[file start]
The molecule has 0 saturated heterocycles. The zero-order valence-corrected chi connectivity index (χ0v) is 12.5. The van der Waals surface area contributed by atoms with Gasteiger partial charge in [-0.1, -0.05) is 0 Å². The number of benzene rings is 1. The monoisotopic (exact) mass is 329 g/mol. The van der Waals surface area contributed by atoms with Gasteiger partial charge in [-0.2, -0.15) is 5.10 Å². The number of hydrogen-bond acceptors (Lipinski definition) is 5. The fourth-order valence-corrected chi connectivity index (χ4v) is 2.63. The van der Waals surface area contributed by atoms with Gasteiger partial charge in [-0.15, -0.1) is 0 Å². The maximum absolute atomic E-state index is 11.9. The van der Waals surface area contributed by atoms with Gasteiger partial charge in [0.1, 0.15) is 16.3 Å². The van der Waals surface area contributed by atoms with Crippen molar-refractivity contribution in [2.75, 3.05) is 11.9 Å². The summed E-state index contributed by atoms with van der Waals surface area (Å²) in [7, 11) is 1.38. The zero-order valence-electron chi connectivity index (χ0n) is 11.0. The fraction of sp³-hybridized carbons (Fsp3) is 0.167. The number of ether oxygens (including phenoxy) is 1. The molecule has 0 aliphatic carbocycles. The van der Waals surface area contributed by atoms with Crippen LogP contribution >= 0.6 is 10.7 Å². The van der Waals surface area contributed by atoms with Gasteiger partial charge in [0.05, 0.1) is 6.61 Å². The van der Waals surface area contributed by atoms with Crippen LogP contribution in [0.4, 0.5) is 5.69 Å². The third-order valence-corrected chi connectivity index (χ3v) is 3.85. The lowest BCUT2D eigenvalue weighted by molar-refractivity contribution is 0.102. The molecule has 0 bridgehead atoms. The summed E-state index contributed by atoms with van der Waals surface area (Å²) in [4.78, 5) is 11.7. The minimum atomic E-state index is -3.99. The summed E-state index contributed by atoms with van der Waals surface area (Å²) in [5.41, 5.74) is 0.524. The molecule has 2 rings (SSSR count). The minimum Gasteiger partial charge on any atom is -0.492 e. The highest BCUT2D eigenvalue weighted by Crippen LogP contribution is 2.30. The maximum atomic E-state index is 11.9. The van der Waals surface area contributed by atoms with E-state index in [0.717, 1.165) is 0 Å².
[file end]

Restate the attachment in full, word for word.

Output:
The molecule has 0 saturated heterocycles. The zero-order valence-corrected chi connectivity index (χ0v) is 12.5. The van der Waals surface area contributed by atoms with Gasteiger partial charge in [-0.1, -0.05) is 0 Å². The number of benzene rings is 1. The monoisotopic (exact) mass is 329 g/mol. The van der Waals surface area contributed by atoms with Gasteiger partial charge in [-0.2, -0.15) is 5.10 Å². The number of hydrogen-bond acceptors (Lipinski definition) is 5. The fourth-order valence-corrected chi connectivity index (χ4v) is 2.63. The van der Waals surface area contributed by atoms with Gasteiger partial charge in [-0.15, -0.1) is 0 Å². The maximum absolute atomic E-state index is 11.9. The van der Waals surface area contributed by atoms with Gasteiger partial charge in [0.1, 0.15) is 16.3 Å². The van der Waals surface area contributed by atoms with Crippen molar-refractivity contribution in [2.75, 3.05) is 11.9 Å². The summed E-state index contributed by atoms with van der Waals surface area (Å²) in [7, 11) is 1.38. The zero-order valence-electron chi connectivity index (χ0n) is 11.0. The fraction of sp³-hybridized carbons (Fsp3) is 0.167. The number of ether oxygens (including phenoxy) is 1. The molecule has 0 aliphatic carbocycles. The van der Waals surface area contributed by atoms with Crippen LogP contribution >= 0.6 is 10.7 Å². The van der Waals surface area contributed by atoms with Gasteiger partial charge in [0.05, 0.1) is 6.61 Å². The van der Waals surface area contributed by atoms with Crippen LogP contribution in [0.4, 0.5) is 5.69 Å². The third-order valence-corrected chi connectivity index (χ3v) is 3.85. The lowest BCUT2D eigenvalue weighted by molar-refractivity contribution is 0.102. The molecule has 0 bridgehead atoms. The summed E-state index contributed by atoms with van der Waals surface area (Å²) in [4.78, 5) is 11.7. The minimum atomic E-state index is -3.99. The summed E-state index contributed by atoms with van der Waals surface area (Å²) in [5.41, 5.74) is 0.524. The molecule has 2 rings (SSSR count). The minimum Gasteiger partial charge on any atom is -0.492 e. The highest BCUT2D eigenvalue weighted by Crippen LogP contribution is 2.30. The maximum atomic E-state index is 11.9. The van der Waals surface area contributed by atoms with E-state index in [0.717, 1.165) is 0 Å².